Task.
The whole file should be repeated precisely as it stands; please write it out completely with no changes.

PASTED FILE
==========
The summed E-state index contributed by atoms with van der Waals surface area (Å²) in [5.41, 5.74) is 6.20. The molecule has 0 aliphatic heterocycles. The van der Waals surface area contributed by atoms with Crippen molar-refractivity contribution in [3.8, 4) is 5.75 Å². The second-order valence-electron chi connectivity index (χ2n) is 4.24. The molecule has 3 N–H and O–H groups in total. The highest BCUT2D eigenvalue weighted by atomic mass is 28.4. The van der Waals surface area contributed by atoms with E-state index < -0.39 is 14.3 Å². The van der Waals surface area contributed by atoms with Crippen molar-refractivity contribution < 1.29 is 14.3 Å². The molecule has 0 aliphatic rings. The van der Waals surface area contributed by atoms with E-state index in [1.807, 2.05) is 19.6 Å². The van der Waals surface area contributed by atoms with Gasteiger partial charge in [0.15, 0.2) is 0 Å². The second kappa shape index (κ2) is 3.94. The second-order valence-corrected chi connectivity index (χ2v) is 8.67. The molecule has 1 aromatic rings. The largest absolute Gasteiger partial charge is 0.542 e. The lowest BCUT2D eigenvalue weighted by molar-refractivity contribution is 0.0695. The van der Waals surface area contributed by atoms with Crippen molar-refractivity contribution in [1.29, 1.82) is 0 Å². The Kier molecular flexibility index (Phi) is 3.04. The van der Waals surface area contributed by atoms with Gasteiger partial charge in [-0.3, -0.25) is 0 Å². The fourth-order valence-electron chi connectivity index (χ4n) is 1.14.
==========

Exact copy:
The summed E-state index contributed by atoms with van der Waals surface area (Å²) in [5.41, 5.74) is 6.20. The molecule has 0 aliphatic heterocycles. The van der Waals surface area contributed by atoms with Crippen molar-refractivity contribution in [3.8, 4) is 5.75 Å². The second-order valence-electron chi connectivity index (χ2n) is 4.24. The molecule has 3 N–H and O–H groups in total. The highest BCUT2D eigenvalue weighted by atomic mass is 28.4. The van der Waals surface area contributed by atoms with E-state index < -0.39 is 14.3 Å². The van der Waals surface area contributed by atoms with Crippen molar-refractivity contribution < 1.29 is 14.3 Å². The molecule has 0 aliphatic rings. The van der Waals surface area contributed by atoms with E-state index in [1.807, 2.05) is 19.6 Å². The van der Waals surface area contributed by atoms with Gasteiger partial charge in [0.15, 0.2) is 0 Å². The second kappa shape index (κ2) is 3.94. The second-order valence-corrected chi connectivity index (χ2v) is 8.67. The molecule has 1 aromatic rings. The largest absolute Gasteiger partial charge is 0.542 e. The lowest BCUT2D eigenvalue weighted by molar-refractivity contribution is 0.0695. The van der Waals surface area contributed by atoms with Crippen molar-refractivity contribution in [1.29, 1.82) is 0 Å². The Kier molecular flexibility index (Phi) is 3.04. The van der Waals surface area contributed by atoms with Gasteiger partial charge in [-0.3, -0.25) is 0 Å². The fourth-order valence-electron chi connectivity index (χ4n) is 1.14.